God’s Ultimate Passion
In 1992, Frank Viola had an epiphany. “All the sermons I had heard since I was a child faded dead away. They were profoundly eclipsed by the sight of a peerless worth. By God’s grace, I caught a wondrous glimpse into what Paul called the eternal purpose (Eph. 3:11).” Discovering God’s purpose freed Viola from a me-centered gospel, but ironically it allowed him to find his own purpose within God’s.
God’s Ultimate Passion outlines three themes or tales. Put together, Viola says that they embody God’s story – “the great interpretive narrative by which we may better understand the Bible, the Christian life, and our world.”
The three themes are:
- God’s ultimate passion is to obtain a Bride for the Eternal Son.
- God’s ultimate passion is to obtain a home for the Everlasting Father.
- God’s ultimate passion is to create a new species – the body of Christ and the family of God.
Viola takes his readers on a tour through Scripture in each of these themes.
I appreciate the passion within this book. Viola won’t settle for reciting abstract truths. I don’t think he’s written a page in this book that isn’t filled with passion. He’s clearly excited about these themes, and you can’t miss it.
I also appreciate the desire to see the overarching message of the Bible. Too often we atomize the Scripture. It’s great to see someone develop the central themes by focusing on God’s passion.
Many readers will see Scriptures in a new way in this book. Viola picks up on details I may have missed, and he sees them in fresh ways. I’m not always sold on his conclusions. For instance, Viola argues that while God is perfectly adequate within Himself, he created us because He was lonely – always a controversial assertion.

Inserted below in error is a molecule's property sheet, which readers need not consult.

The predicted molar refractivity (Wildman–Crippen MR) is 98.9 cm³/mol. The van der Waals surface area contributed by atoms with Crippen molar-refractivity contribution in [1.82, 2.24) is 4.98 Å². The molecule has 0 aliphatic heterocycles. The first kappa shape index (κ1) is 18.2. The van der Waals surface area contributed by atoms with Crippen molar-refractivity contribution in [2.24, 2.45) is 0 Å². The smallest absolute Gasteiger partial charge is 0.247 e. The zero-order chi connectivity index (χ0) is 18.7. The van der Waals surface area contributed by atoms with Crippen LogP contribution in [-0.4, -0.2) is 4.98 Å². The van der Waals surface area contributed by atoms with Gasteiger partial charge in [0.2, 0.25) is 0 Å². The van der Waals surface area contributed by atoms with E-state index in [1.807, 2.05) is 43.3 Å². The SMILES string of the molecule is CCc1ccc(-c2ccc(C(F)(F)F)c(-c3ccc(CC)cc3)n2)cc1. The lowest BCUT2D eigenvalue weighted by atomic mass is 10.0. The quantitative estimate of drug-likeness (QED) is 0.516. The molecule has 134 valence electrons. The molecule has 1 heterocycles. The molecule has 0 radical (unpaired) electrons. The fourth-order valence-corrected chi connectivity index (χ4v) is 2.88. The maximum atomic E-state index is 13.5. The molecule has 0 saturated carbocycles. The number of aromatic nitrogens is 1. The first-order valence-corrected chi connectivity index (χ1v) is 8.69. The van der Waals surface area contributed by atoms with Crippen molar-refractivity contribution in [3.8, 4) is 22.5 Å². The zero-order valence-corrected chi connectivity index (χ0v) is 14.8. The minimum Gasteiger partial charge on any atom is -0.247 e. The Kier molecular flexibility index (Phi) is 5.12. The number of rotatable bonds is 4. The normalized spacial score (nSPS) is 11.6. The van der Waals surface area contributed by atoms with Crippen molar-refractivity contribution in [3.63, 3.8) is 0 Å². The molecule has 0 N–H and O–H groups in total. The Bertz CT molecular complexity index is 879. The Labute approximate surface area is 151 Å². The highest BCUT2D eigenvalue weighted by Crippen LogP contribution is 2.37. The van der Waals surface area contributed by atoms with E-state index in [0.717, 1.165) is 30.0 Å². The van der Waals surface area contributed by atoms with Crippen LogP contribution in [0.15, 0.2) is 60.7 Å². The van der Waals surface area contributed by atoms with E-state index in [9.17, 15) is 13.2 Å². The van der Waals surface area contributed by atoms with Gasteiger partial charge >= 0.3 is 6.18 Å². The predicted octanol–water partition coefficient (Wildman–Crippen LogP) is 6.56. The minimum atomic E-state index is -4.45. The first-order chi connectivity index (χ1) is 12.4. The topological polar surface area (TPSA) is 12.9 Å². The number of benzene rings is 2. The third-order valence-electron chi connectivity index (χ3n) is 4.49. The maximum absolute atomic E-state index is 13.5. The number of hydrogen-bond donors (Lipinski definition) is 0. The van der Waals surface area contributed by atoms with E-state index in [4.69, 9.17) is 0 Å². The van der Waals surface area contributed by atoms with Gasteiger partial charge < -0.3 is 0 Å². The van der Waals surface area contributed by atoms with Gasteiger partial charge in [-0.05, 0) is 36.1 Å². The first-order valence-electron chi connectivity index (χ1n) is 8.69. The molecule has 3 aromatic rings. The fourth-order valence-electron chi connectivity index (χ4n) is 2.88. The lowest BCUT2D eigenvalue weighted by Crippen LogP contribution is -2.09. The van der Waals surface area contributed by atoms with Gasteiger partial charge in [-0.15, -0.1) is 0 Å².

He sometimes allegorizes. For instance, he says that we were the girl inside God, just as Eve was the woman inside Adam. “There was a girl inside of God before time. And you and I are part of that girl.” Interesting parallel, and I know what he’s saying – but I think he’s overreaching.
Viola also expresses his anti-institutitonal bent throughout the book. While I share some of his frustrations, I’m not as ready to write off established congregations and institutions. God can work even there.
There is a debate about identifying the central themes of Scripture. Viola’s themes certainly are important, but I don’t think they’re the final word. Other themes like the kingdom of God, the mission of God (missio Dei), and the redemption of all creation also need to be emphasized.
At times, the passion of the book made it hard to read with exclamation marks! and italics. However, I do enjoy the passion and clarity of this book.
I’ve checked other reviews, and God’s Ultimate Passion seems to have touched many readers. If you’re interested in an overview of some important themes of Scripture, or you want to recapture some excitement about God’s eternal purposes, this may be a book that you’ll enjoy reading.
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